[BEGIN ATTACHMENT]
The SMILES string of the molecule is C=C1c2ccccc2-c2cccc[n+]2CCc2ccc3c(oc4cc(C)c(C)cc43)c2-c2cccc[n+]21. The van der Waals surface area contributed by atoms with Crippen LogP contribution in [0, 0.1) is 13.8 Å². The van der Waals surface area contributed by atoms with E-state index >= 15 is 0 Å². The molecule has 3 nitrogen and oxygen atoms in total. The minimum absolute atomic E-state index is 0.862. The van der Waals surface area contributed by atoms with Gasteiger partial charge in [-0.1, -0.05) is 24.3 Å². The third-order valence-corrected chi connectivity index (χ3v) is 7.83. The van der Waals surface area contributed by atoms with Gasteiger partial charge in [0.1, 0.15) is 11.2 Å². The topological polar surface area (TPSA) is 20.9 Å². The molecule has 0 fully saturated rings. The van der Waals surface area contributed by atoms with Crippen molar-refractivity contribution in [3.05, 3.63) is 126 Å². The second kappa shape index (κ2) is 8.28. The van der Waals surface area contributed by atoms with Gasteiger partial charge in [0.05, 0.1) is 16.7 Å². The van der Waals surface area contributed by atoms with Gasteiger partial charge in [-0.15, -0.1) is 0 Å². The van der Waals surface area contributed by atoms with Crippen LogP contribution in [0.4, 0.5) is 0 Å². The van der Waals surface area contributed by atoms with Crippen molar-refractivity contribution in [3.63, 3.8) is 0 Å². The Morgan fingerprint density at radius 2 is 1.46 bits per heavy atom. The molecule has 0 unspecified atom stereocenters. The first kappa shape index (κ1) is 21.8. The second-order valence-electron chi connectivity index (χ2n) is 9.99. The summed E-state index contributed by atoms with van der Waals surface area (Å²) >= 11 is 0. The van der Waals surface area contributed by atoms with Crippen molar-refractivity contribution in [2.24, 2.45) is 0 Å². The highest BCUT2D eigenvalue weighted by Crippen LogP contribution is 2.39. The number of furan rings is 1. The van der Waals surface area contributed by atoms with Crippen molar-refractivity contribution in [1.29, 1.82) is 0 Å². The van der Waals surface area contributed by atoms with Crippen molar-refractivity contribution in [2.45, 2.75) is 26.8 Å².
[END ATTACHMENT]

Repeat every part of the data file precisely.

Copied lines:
The SMILES string of the molecule is C=C1c2ccccc2-c2cccc[n+]2CCc2ccc3c(oc4cc(C)c(C)cc43)c2-c2cccc[n+]21. The van der Waals surface area contributed by atoms with Crippen LogP contribution in [0, 0.1) is 13.8 Å². The van der Waals surface area contributed by atoms with E-state index >= 15 is 0 Å². The molecule has 3 nitrogen and oxygen atoms in total. The minimum absolute atomic E-state index is 0.862. The van der Waals surface area contributed by atoms with Gasteiger partial charge in [-0.1, -0.05) is 24.3 Å². The third-order valence-corrected chi connectivity index (χ3v) is 7.83. The van der Waals surface area contributed by atoms with Gasteiger partial charge in [0.1, 0.15) is 11.2 Å². The topological polar surface area (TPSA) is 20.9 Å². The molecule has 0 fully saturated rings. The van der Waals surface area contributed by atoms with Crippen molar-refractivity contribution in [3.05, 3.63) is 126 Å². The second kappa shape index (κ2) is 8.28. The van der Waals surface area contributed by atoms with Gasteiger partial charge in [0.05, 0.1) is 16.7 Å². The van der Waals surface area contributed by atoms with Gasteiger partial charge in [-0.15, -0.1) is 0 Å². The van der Waals surface area contributed by atoms with Crippen LogP contribution in [0.4, 0.5) is 0 Å². The van der Waals surface area contributed by atoms with Crippen molar-refractivity contribution in [3.63, 3.8) is 0 Å². The Morgan fingerprint density at radius 2 is 1.46 bits per heavy atom. The molecule has 0 unspecified atom stereocenters. The first kappa shape index (κ1) is 21.8. The second-order valence-electron chi connectivity index (χ2n) is 9.99. The summed E-state index contributed by atoms with van der Waals surface area (Å²) >= 11 is 0. The van der Waals surface area contributed by atoms with Crippen molar-refractivity contribution in [2.24, 2.45) is 0 Å². The highest BCUT2D eigenvalue weighted by Crippen LogP contribution is 2.39. The number of furan rings is 1. The van der Waals surface area contributed by atoms with Crippen molar-refractivity contribution in [1.29, 1.82) is 0 Å². The van der Waals surface area contributed by atoms with Crippen molar-refractivity contribution in [2.45, 2.75) is 26.8 Å².